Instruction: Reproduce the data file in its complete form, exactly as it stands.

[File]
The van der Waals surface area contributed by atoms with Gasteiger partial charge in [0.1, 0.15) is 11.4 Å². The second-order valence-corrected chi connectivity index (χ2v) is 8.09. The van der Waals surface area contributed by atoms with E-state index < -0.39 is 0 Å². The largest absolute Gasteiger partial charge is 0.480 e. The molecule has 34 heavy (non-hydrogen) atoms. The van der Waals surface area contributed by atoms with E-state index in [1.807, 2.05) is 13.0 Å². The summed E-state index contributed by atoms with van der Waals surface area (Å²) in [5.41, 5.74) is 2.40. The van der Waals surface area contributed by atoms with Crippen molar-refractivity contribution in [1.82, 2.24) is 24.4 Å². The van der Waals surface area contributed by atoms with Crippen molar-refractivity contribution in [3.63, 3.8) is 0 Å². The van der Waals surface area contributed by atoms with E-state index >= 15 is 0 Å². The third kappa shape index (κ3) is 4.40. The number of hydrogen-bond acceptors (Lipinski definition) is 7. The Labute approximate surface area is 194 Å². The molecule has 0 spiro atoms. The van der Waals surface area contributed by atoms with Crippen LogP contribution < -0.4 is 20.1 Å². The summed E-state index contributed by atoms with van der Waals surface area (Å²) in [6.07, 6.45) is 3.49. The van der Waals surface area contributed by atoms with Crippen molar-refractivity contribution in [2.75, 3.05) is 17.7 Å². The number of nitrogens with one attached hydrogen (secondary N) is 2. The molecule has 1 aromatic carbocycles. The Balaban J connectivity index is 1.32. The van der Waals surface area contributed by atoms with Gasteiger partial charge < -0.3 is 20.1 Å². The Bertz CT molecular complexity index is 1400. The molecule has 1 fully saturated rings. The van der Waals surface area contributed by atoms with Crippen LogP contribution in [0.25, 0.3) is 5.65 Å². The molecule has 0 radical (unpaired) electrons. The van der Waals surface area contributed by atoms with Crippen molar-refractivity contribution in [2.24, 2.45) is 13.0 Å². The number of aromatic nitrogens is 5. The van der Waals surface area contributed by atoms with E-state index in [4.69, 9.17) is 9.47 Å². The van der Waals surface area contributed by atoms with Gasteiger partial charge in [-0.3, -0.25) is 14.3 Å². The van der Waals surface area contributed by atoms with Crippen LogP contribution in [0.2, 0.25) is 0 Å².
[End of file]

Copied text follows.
The van der Waals surface area contributed by atoms with Gasteiger partial charge in [0.1, 0.15) is 11.4 Å². The second-order valence-corrected chi connectivity index (χ2v) is 8.09. The van der Waals surface area contributed by atoms with E-state index < -0.39 is 0 Å². The largest absolute Gasteiger partial charge is 0.480 e. The molecule has 34 heavy (non-hydrogen) atoms. The van der Waals surface area contributed by atoms with E-state index in [1.807, 2.05) is 13.0 Å². The summed E-state index contributed by atoms with van der Waals surface area (Å²) in [5.41, 5.74) is 2.40. The van der Waals surface area contributed by atoms with Crippen molar-refractivity contribution in [1.82, 2.24) is 24.4 Å². The van der Waals surface area contributed by atoms with Crippen molar-refractivity contribution in [3.63, 3.8) is 0 Å². The van der Waals surface area contributed by atoms with E-state index >= 15 is 0 Å². The third kappa shape index (κ3) is 4.40. The number of hydrogen-bond acceptors (Lipinski definition) is 7. The Labute approximate surface area is 194 Å². The molecule has 0 spiro atoms. The van der Waals surface area contributed by atoms with Crippen LogP contribution < -0.4 is 20.1 Å². The summed E-state index contributed by atoms with van der Waals surface area (Å²) in [6.07, 6.45) is 3.49. The van der Waals surface area contributed by atoms with Crippen molar-refractivity contribution in [2.75, 3.05) is 17.7 Å². The number of nitrogens with one attached hydrogen (secondary N) is 2. The molecule has 1 aromatic carbocycles. The Balaban J connectivity index is 1.32. The van der Waals surface area contributed by atoms with Gasteiger partial charge < -0.3 is 20.1 Å². The Bertz CT molecular complexity index is 1400. The molecule has 1 fully saturated rings. The van der Waals surface area contributed by atoms with Crippen LogP contribution in [0.25, 0.3) is 5.65 Å². The molecule has 0 radical (unpaired) electrons. The van der Waals surface area contributed by atoms with Crippen molar-refractivity contribution in [2.24, 2.45) is 13.0 Å². The number of aromatic nitrogens is 5. The van der Waals surface area contributed by atoms with E-state index in [4.69, 9.17) is 9.47 Å². The van der Waals surface area contributed by atoms with Gasteiger partial charge in [-0.3, -0.25) is 14.3 Å². The van der Waals surface area contributed by atoms with Crippen LogP contribution in [0.2, 0.25) is 0 Å².